This fifteen-room house stands on a beautiful site overlooking Marquette Harbor and Lake Superior. The nearly square Italian Villa with Second Empire detailing has a projecting central tower topped by a concave mansard roof. A wrought-iron balconet at the center of the tower is covered by a bracketed hood. A porch, supported by simple columns and ormamental scrolled brackets, wraps around the east and south sides at the ground floor. The house was designed by English immigrant Gregory (1833–1921), who, steeped in the stone building tradition of his native Devonshire, built it of roughly dressed, evenly coursed, variegated reddish-brown and white sandstone. The interior is fitted with woodwork finished in Marquette shops. The house was built for Merritt (b. 1833), his wife, and five children. Merritt was a pioneer industrialist and employee of the Lake Shore Iron Works (owner of the Iron Bay Foundry and Machine Shops), as well as an investor in mining companies, banks, and land. The Biographical Record: Biographical Sketches of Leading Citizens of Houghton, Baraga and Marquette Counties, Michigan (1903) noted, “It is equipped with all modern appliances for pleasure and comfort, and is not only a pleasure to the eye and a haven of rest, but is also the seat of much hospitality.” The house in its solidity seems to demonstrate the financial and social success of its owner and the skill of its builder.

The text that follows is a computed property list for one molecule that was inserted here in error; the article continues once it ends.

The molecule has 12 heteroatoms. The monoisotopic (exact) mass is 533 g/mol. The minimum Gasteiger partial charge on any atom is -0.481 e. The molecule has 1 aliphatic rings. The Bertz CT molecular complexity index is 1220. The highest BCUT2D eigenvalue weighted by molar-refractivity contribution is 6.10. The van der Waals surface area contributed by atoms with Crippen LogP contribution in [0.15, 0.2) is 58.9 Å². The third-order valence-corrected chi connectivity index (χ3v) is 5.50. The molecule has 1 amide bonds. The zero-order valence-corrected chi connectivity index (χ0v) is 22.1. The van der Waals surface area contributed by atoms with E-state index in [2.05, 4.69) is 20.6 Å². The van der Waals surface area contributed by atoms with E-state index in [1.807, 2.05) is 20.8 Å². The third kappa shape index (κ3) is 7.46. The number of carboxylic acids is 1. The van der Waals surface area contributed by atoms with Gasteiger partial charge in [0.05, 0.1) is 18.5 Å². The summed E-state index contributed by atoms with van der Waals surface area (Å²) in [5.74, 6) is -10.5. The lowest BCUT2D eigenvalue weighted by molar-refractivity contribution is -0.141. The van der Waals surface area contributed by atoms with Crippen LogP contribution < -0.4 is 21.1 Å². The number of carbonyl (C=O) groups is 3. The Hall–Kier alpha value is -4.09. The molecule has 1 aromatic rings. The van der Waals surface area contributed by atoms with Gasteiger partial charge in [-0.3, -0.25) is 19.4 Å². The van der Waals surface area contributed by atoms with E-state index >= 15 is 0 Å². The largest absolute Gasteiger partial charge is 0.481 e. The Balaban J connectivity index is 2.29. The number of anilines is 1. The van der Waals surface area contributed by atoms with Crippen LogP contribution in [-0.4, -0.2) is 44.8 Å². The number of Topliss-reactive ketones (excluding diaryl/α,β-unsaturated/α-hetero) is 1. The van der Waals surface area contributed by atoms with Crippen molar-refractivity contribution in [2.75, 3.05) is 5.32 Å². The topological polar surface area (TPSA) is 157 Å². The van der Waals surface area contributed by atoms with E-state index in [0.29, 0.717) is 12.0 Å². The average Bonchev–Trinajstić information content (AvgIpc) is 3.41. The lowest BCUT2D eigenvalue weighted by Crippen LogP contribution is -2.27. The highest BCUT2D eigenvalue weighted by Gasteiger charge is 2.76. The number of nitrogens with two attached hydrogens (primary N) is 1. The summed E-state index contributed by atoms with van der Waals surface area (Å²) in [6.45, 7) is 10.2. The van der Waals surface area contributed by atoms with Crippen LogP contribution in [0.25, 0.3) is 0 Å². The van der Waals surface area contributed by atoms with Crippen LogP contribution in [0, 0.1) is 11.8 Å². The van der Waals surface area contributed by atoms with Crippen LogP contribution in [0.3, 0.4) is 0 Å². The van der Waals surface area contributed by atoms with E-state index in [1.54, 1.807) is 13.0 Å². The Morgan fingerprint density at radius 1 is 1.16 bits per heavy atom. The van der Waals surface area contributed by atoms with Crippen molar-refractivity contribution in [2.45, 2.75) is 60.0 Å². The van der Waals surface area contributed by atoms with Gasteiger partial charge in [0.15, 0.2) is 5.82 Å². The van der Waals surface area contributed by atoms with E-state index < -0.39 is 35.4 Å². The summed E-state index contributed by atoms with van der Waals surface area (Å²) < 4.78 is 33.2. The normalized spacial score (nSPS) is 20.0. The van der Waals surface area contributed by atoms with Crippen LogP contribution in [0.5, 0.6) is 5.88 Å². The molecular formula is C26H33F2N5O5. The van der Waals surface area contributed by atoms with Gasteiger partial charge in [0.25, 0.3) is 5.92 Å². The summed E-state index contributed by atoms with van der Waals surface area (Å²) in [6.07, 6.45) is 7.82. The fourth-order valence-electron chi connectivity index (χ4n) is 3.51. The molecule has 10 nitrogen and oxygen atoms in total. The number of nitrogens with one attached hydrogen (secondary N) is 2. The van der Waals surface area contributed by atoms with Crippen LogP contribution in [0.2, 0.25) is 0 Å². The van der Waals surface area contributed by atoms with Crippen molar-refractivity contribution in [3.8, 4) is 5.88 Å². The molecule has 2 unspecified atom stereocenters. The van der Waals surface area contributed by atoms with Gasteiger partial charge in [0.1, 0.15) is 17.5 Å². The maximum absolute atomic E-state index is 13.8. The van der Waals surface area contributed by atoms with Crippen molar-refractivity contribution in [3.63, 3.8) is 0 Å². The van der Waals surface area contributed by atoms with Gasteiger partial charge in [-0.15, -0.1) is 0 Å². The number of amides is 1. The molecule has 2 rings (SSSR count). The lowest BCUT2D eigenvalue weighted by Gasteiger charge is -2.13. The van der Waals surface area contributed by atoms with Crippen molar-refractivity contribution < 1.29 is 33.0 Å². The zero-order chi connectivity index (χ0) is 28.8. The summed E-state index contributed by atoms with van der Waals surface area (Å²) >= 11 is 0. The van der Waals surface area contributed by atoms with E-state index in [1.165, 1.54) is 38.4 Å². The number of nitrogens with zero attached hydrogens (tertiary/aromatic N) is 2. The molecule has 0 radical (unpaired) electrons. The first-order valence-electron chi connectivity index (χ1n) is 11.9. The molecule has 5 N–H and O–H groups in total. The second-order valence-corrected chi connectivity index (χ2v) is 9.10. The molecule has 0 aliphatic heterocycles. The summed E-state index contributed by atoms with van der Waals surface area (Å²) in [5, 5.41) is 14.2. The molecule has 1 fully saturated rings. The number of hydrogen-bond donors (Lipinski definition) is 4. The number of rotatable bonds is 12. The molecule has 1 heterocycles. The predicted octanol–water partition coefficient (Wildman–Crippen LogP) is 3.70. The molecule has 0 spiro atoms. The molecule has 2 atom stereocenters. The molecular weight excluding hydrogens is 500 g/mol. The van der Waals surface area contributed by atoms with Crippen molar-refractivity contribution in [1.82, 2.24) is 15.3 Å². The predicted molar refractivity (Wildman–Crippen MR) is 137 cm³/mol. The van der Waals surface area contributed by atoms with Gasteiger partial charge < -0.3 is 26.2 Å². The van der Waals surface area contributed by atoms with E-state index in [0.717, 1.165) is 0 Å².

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Daniel H. and Harriet Afford Merritt House
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